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The Spokesman-Review Newspaper
Spokane, Washington  Est. May 19, 1883


Getting around roundabouts

Given the proliferation of roundabouts around here over the last couple decades, the Washington State Department of Transportation is evidently a fan of them.  Since drivers have had such steadily growing exposure, one might surmise that drivers would know how to negotiate them.

Nevertheless, apprehensive drivers still commit a basic faux pas while approaching the circular wonder — they stop!  Well that’s perfectly fine if the roundabout is stuffed with traffic, but absolutely not necessary when one can blend with sparse-to-nil traffic within the circle — which is most of the time.

In other words, it is the responsibility of vehicles entering a roundabout to yield to vehicles already travelling there — but NOT stop before entering when there are no autos within it.

That sort of illogical, illegal stop goes against the traffic-flow advantage that roundabouts have over other traffic control.  When intersection traffic is light or non-existent, approaching vehicles can simply slow down, enter the roundabout, then go straight, right, left, or return to where they came from. Cars are seldom lined up waiting to enter a roundabout as they are waiting for a red light to change at a typical intersection, allowing them to cross or make turns.

It seems that something may hamper driver mastery of the concept — a false confidence that they already know what they are doing.  A PEMCO Insurance poll found that most Washington feel confident in their ability to navigate roundabouts correctly. And besides the potentially unfounded faith in their own traffic circle skills, the poll shows that many believe other drivers aren’t adept as they are.

“Intersections of all kinds can be tricky, especially here in the Northwest where some drivers have a reputation for being too polite when yielding the right-of-way. And for drivers who aren’t completely accustomed to them, roundabouts can be downright dizzying,” said PEMCO Spokesperson Derek Wing. “Interestingly, despite the high-level confidence, our data also indicate that drivers may not be as skilled as they think at navigating roundabouts.”

The over-rating-of-driving-skills may be “interesting,” but certainly not surprising. Though vehicle operation is not that tough, the process of successful driving involves countless other skills—skills which very few drivers excel in applying at all times.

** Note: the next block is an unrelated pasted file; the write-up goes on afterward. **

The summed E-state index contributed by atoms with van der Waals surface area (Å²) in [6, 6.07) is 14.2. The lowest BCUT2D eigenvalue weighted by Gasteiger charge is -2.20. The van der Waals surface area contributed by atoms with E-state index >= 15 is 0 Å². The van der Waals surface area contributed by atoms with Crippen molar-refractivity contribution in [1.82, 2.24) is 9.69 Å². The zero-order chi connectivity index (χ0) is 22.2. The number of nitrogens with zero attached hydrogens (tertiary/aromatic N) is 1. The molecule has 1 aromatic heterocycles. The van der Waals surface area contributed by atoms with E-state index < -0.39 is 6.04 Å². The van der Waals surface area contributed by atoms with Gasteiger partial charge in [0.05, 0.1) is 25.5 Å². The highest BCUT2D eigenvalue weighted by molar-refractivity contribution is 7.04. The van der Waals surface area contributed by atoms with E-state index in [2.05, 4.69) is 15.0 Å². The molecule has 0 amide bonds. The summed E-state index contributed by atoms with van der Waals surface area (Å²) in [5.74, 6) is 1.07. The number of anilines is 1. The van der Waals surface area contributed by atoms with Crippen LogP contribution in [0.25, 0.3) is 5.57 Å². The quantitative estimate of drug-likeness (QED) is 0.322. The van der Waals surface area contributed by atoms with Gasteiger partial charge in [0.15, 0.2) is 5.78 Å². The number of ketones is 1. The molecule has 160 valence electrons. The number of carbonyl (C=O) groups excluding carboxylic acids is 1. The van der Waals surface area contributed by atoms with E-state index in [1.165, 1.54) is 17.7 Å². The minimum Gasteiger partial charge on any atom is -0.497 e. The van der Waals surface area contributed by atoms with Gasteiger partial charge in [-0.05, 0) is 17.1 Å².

While roundabouts save lives by eliminating high-speed intersection collisions, expedite the flow of traffic and eliminate traffic signal cost and maintenance, many drivers here resist them.  Maybe that’s why the learning curve is slow — according to the poll, one-third of northwest drivers oppose replacing traditional intersections with roundabouts.

The Washington State Department of Transportation Website has information on existing and future roundabout locations along with complete tips for approaching, travelling and exiting one-lane and two-lane roundabouts.

Here are some basic tips to note and practice:  Yield to drivers in the roundabout; Stay in your lane — do not change lanes; Do not stop in the roundabout — or before entering it unless yielding to traffic within the roundabout; Avoid driving next to oversize vehicles.

We can all improve at nearly every driving skill.  Getting smoothly through roundabouts is one of those many skills easily mastered with some knowledge and practice.  If you overestimate your ability while lacking knowledge and practice you’re certain to hamper mastery of the task.

It’s important to know where roundabouts are and how to use them when you encounter them.  They are here to stay — resistance is futile.

Readers may contact Bill Love via e-mail at